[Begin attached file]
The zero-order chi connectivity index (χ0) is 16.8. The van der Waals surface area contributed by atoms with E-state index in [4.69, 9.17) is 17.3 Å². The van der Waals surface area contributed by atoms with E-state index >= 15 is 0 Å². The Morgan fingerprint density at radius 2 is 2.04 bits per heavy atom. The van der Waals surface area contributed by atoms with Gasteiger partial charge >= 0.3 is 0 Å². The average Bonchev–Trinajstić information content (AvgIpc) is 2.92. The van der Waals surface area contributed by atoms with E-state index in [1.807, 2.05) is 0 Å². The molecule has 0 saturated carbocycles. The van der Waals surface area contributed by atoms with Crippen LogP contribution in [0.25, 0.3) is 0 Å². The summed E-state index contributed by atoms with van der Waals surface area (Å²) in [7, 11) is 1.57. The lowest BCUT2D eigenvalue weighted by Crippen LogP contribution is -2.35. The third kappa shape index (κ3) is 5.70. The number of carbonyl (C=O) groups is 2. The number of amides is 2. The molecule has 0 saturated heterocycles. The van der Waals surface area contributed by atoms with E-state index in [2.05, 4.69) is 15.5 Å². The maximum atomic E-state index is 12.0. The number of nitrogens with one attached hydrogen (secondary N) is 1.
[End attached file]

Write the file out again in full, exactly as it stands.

The zero-order chi connectivity index (χ0) is 16.8. The van der Waals surface area contributed by atoms with E-state index in [4.69, 9.17) is 17.3 Å². The van der Waals surface area contributed by atoms with E-state index >= 15 is 0 Å². The Morgan fingerprint density at radius 2 is 2.04 bits per heavy atom. The van der Waals surface area contributed by atoms with Gasteiger partial charge >= 0.3 is 0 Å². The average Bonchev–Trinajstić information content (AvgIpc) is 2.92. The van der Waals surface area contributed by atoms with E-state index in [1.807, 2.05) is 0 Å². The molecule has 0 saturated carbocycles. The van der Waals surface area contributed by atoms with Crippen LogP contribution in [0.25, 0.3) is 0 Å². The summed E-state index contributed by atoms with van der Waals surface area (Å²) in [7, 11) is 1.57. The lowest BCUT2D eigenvalue weighted by Crippen LogP contribution is -2.35. The third kappa shape index (κ3) is 5.70. The number of carbonyl (C=O) groups is 2. The number of amides is 2. The molecule has 0 saturated heterocycles. The van der Waals surface area contributed by atoms with E-state index in [2.05, 4.69) is 15.5 Å². The maximum atomic E-state index is 12.0. The number of nitrogens with one attached hydrogen (secondary N) is 1.